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Why smart systems need local heroes

Muhibuddin Usamah and Nick Beresford / No Comments Share:
Each and every day for the past two years, Oak Let has been manually checking a simple rain gauge installed at the end of her backyard, logging rainfall data and reporting it the provincial authorities. ©Samruol Im/UNDP Cambodia. Cedric Jancloes/UNDP Cambodia

When you think about measuring climate change or forecasting the next big flood or drought, one might assume high-tech equipment being part of the process. In most instances, that is the case. But not always. Sometimes the instruments available are much more rudimentary. Take for example those of Oak Let, a civil servant with the provincial government of Koh Kong, Cambodia.

If you were to stroll by her home in the morning or the afternoon, you might catch a glimpse of her in the backyard because every day for more than a decade she has followed a singular routine: getting out of her one-room wooden home and into her backyard ringed by durian plantations where she checks water levels.

In the yard sits a container that gathers rainwater, which Oak pours into a beaker, to measure the amount of precipitation. Twice a day Oak records the level in a logbook. Then she reports the information to her counterparts in the Ministry of Water Resources.

She and many other local level civil servants are the unsung heroes of Cambodia’s struggle against the climate crisis and disaster management. Using her data, the Royal Government has been creating models that can give famers and their families the essential information needed to protect lives and safeguard livelihoods.

When we met Oak Let last year, we were in the process of installing one of 54 new meteorological and hydrological stations across Cambodia. The stations will provide real-time data on water level, rain and temperature.

Meanwhile, in the capital Phnom Penh, the Ministry of Water Resources and Meteorology, working with UNDP and with support from Global Environment Facility Least Developed Countries Fund, is collating and modelling data to make more accurate and longer-range forecasts. These can be made public and will provide essential information to farmers, allowing them to make better informed decisions about what to plant and when to plant it. For a farming family, it can make a crucial difference between making a good income or falling into poverty.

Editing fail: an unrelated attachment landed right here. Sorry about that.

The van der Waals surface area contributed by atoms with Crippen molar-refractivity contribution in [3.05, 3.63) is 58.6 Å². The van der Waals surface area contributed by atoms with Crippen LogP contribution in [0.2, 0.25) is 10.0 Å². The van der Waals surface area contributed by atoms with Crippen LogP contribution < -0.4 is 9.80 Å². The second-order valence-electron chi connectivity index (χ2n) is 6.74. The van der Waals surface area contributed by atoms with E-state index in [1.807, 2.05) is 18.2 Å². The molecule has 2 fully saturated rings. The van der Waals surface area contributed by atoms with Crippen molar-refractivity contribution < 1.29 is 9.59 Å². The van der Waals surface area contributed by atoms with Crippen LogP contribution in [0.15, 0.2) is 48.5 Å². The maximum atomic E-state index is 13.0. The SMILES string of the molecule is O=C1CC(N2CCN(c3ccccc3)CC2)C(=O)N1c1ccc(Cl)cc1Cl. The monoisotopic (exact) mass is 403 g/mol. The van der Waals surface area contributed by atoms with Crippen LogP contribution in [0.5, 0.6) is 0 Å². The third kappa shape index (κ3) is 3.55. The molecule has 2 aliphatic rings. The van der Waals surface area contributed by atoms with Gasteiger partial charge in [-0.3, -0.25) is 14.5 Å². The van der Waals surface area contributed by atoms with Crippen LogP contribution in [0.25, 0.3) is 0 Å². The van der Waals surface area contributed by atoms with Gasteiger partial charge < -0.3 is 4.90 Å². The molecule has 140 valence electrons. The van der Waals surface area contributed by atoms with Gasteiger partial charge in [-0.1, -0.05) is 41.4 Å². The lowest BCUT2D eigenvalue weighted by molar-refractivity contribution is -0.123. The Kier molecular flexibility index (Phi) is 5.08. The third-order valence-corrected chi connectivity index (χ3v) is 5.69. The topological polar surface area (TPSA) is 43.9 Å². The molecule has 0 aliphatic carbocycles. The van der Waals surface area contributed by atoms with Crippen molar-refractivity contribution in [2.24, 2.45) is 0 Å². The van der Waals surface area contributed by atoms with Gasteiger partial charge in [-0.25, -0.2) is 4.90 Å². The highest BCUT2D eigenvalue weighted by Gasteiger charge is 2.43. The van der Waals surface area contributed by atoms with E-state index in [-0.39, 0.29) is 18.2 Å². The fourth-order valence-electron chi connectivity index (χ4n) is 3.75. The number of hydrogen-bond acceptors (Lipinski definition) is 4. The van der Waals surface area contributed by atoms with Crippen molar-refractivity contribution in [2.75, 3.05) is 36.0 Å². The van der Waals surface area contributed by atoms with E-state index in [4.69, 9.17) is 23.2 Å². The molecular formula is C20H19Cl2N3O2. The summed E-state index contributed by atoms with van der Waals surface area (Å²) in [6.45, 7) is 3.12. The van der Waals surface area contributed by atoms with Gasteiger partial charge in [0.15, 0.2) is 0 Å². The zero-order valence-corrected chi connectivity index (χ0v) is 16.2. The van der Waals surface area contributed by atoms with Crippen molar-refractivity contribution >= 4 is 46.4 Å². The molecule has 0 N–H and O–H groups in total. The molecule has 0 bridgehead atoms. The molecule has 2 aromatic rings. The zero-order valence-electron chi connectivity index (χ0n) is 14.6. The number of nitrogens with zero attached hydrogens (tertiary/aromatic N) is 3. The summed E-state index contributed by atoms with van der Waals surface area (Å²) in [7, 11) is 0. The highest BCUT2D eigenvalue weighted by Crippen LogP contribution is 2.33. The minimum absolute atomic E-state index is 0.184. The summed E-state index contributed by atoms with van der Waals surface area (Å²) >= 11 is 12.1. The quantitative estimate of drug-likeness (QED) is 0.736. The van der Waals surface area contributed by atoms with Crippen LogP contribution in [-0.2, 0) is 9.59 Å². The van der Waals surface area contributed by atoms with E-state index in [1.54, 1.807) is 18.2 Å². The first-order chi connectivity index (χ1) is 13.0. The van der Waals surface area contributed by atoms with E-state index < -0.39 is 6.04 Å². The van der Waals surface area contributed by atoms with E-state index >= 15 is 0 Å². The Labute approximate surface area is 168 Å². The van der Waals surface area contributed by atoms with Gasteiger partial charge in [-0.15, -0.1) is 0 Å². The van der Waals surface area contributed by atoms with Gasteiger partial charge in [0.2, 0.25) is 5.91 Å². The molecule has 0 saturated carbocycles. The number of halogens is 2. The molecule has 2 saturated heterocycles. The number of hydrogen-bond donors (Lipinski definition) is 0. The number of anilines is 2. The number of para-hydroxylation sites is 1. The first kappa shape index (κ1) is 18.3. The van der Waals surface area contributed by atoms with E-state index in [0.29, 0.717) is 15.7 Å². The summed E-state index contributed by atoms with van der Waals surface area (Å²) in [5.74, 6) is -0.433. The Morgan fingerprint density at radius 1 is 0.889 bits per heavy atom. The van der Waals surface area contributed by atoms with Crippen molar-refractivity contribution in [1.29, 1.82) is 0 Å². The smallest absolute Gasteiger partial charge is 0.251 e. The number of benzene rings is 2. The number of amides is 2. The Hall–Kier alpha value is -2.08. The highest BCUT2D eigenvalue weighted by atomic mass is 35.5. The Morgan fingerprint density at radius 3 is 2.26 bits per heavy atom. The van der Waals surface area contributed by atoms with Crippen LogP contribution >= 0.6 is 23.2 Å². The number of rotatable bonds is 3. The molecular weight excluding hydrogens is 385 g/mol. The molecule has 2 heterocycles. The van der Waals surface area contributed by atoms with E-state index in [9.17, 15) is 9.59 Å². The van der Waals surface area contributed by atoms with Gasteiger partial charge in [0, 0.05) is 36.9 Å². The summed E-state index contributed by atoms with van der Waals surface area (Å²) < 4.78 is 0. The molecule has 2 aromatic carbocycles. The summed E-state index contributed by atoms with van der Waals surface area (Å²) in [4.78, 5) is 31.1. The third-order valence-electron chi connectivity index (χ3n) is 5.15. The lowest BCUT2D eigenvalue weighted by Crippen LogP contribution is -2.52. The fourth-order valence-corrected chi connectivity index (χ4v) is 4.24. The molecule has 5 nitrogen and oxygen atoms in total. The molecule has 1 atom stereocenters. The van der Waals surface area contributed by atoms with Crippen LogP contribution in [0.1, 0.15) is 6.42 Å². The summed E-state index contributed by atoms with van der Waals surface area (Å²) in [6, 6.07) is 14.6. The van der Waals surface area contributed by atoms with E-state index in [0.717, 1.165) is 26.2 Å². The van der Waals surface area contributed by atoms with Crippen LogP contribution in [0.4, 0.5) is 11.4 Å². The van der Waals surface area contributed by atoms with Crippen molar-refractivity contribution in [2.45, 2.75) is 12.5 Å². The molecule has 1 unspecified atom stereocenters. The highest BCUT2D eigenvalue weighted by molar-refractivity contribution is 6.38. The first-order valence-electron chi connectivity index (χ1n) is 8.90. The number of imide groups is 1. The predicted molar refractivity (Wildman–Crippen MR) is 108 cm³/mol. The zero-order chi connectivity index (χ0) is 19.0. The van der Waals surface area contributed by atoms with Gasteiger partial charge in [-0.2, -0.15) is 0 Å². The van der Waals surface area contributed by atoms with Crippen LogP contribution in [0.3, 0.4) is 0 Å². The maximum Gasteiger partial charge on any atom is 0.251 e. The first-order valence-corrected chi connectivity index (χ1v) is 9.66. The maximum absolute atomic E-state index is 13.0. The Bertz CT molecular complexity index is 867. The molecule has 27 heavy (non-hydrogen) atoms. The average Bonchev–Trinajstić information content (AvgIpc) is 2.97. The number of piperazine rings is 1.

This information links to analysis of various satellite data sets that can be combined to predict weather and forecast climate. Not only can farming communities use these forecasts, but insurance companies can also use the data for crop insurance and other related products.

The better the information, the lower the risk of error and the greater opportunity to price such insurance products more competitively, at levels farmers can afford. While this is still a work in progress, it is part of the change we need for subsistence farmers to become more successful agri-business owners, with the financial and other products they need.

The availability of real-time data needs builds the future historical data for climate analysis. Cambodia hosts a Disaster Damage & Loss Information System (CamDi) database, which records and houses damages and losses of past disasters. Such a database is instrumental in developing climate projections that are important for risk reduction planning and adaptation to changing climate.

Now that the country has a set of sophisticated weather stations, it may appear that there is no need for Oak’s services. This is far from the truth. One issue we encountered in Koh Kong province was where to put the weather station. That was resolved by Oak, who offered for it to be placed on her land, at the back of her property. In several other provinces we found equally dedicated local leaders like Oak, who provided their own land for weather stations. We knew the equipment was in good hands.

Building resilient climate infrastructure does require high-tech equipment, satellite links and real time transmission of data. But, like any good piece of development work, it also needs to connect with and receive the expertise and care of community leaders and local heroes. That’s a powerful and winning combination.

“The rain has to be measured every morning at 6am. I have to update the authorities without fail every day” Oak’s contribution (along with other officials and volunteers performing a similar duty across the country) is an important one. The data she collects feeds in to the Government of Cambodia’s capacity to monitor and forecast weather.

 

Muhibuddin Usamah  is Early Warning Systems Project Manager, UNDP Cambodia and Nick Beresford is Resident Representative, UNDP Cambodia

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